We created our High Conflict Checklist to hand out to our clients to help them identify and avoid unproductive interactions in high-conflict situations. Going through a divorce, or any family law litigation for that matter, can be emotionally taxing and exhausting. When you are involved in a high-conflict case, it is very easy to get sucked into unproductive interactions – interactions that could even be harmful to your case. This happens to everyone. While we attorneys can look at a family law case objectively, we have moments in our own lives when it is difficult to remain objective, and when we should consult our own High Conflict Checklist. This is why when divorce attorneys get divorced, they hire a divorce attorney. It is very helpful to have someone advocating for you who is not personally involved in the conflict.
Most people, when confronted with a conflict, have an initial emotional response. That emotional response is not always the best response. That emotional response may be a response that is regretted later. Who hasn’t said something in the heat of the moment that they later regretted? Saying something regrettable in the heat of the moment can be particularly bad for your family law case when you do it in writing, like with an email. You can rest assured that any off-color email you send to the other party will end up as an exhibit at a trial.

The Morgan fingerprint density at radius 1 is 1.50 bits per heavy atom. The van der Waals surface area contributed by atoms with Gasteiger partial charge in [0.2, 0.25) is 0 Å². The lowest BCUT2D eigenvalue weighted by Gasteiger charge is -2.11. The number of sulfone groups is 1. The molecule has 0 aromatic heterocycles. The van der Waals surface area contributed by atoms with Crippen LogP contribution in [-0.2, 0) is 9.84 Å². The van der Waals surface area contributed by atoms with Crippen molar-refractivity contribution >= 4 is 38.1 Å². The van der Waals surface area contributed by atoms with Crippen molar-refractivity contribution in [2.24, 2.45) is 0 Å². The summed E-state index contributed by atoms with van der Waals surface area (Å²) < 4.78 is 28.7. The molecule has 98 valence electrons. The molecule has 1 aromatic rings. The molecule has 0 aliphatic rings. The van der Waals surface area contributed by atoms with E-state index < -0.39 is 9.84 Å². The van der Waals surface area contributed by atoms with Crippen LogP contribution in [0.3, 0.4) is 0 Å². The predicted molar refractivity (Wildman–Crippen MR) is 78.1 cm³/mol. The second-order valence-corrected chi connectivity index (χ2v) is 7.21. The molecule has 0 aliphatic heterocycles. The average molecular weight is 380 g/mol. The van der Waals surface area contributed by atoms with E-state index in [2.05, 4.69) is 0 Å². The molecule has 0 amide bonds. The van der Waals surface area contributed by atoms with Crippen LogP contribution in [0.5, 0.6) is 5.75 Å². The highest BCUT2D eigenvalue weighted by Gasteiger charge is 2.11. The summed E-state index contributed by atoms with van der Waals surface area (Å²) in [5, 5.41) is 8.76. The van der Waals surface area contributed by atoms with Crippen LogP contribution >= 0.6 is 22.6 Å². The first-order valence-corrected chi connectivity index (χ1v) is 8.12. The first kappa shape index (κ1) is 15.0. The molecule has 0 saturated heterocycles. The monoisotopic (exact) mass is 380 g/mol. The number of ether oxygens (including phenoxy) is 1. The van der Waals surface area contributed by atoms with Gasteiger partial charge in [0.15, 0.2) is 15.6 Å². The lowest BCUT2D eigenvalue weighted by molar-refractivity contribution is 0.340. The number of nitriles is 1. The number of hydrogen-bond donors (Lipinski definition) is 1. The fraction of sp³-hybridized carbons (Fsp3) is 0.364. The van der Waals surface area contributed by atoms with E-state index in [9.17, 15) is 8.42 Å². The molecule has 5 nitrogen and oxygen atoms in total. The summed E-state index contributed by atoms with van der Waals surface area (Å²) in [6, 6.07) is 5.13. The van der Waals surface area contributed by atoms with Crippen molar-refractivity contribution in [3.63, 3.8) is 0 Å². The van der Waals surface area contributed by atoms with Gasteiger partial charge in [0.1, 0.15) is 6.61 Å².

Our High Conflict Checklist is geared towards spoken interactions, but can also apply to email interactions. Another tool to use when you receive an inflammatory email is to draft a response email, and then let that response sit for a few hours. Then give the response another read through before sending it. Odds are good that after having some time to cool off, you will make some revisions to tone down that response. It can also be helpful to limit the number of emails you send to the other party in the course of a day. It can be easy to get involved in a heated back-and-forth email battle. On the other hand, if you have a rule that you only send one response email a day, or that you only respond to email at one or two particular times per day, you can avoid the back-and-forth battle.